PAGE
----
7. DaveW said on 6th June 2011, 15:28

    I imagine Bahrain has promised that they will pacify the population in 136 days, and the coming race has now given the goverment the impetus to do so by any necessary means. It will be done outside of the public view, and it will be terrible. Unfortunately, given that the country is small, western media have forgotten about it, the U.S./UK goverments are looking the other way, and Saudi troops are at the ready, Bahrain is in a good position to lock down the country totally by then.

    I think this is what Bernie is counting on. Bernis is doing to the country what was done to him by muggers on a London street. Unfortnately they are not in a position to laugh it off and to collect insurance claims.

  8. Fixy (@fixy) said on 6th June 2011, 16:01

    If the season was intended to end in Brazil where would the young drivers’ test take place? And with India set to occupy a new date further in December, will they even take place?

  9. Jonathan said on 6th June 2011, 16:22

    I’m wondering whether there might some truth in James Allen’s hypothesis that the FIA really has no intention that there will be a race in Bahrain.

    They are confident that the race will ultimately be cancelled for one reason or another, but they want to keep the Bahrain royal family on-side, so they don’t want to be seen to be making the decision.

    • Patrickl said on 6th June 2011, 16:49

      They could have simply said that there was no room to move the race.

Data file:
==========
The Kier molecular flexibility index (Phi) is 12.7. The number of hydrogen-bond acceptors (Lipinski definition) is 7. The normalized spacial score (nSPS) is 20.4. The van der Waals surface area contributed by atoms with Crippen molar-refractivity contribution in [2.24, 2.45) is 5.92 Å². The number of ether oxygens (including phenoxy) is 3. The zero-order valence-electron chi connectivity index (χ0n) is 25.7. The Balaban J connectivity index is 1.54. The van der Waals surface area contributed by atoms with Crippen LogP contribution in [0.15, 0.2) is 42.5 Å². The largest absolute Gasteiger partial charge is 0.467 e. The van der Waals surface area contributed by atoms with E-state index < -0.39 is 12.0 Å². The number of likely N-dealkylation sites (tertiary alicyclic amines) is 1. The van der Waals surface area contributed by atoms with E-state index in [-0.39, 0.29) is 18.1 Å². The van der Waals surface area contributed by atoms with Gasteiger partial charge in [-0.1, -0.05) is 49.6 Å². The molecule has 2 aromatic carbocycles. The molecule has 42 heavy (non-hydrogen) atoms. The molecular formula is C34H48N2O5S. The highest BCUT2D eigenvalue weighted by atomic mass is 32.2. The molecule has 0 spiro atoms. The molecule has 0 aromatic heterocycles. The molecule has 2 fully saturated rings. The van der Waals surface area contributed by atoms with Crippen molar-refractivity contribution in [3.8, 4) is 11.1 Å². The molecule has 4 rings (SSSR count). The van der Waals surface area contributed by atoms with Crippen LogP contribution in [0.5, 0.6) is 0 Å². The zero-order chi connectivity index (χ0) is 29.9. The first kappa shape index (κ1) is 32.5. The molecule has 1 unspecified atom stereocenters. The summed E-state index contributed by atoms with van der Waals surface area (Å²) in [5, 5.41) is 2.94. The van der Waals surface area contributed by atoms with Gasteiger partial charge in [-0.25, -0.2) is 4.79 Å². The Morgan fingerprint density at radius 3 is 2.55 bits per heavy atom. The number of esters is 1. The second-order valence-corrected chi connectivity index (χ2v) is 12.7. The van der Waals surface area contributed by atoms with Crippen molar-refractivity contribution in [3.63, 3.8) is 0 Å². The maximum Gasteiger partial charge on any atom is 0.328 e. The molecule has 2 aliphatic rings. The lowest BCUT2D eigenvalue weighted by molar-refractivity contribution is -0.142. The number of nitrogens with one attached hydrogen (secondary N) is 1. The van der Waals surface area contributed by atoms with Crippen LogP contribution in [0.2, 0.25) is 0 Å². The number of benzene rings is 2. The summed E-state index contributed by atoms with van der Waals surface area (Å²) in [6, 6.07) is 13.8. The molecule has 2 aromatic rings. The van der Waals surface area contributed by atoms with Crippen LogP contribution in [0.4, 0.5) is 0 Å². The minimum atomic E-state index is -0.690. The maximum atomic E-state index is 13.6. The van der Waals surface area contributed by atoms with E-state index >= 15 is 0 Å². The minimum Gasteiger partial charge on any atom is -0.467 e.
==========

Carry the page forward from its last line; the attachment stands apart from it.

It’s not really FIA’s call anyway. Ecclestone was scrambling to get the race back on the calendar from the moment it got cancelled. I seriously doubt he’s just putting on a show.

  10. Fishingelbow (@fishingelbow) said on 6th June 2011, 17:10

    The FIA again shows its commitment to a “green” F1.
    MONEY green!

  11. motocan (@motocan) said on 6th June 2011, 18:08

    The reaction of many to the feeling that F1 is becoming too politicized is telling. The question must be who is doing the politicizing. FOTA, the FIA, the fans? Well no I do believe it is the government of Bahrain who want us to believe that all is well in the Kingdom. The sport is be hijacked by the ruling class of Bahrain to show the world they are respectful of the citizens of the country. I await Bernie to deplane waving a piece of paper declaring peace in our time. Lol
    With no disrespect for the problems of the citizens of Bahrain this should stop. I for one am tired of being used through my association with being a fan of motor racing being constantly dragged into this debate because of the desire of those who are only interest in the race from a totally monetary nature. Regardless of the final outcome of this foolishness the sponsors that will have their names splashed across all the media sites will know by now that most fans look on this decision with contempt.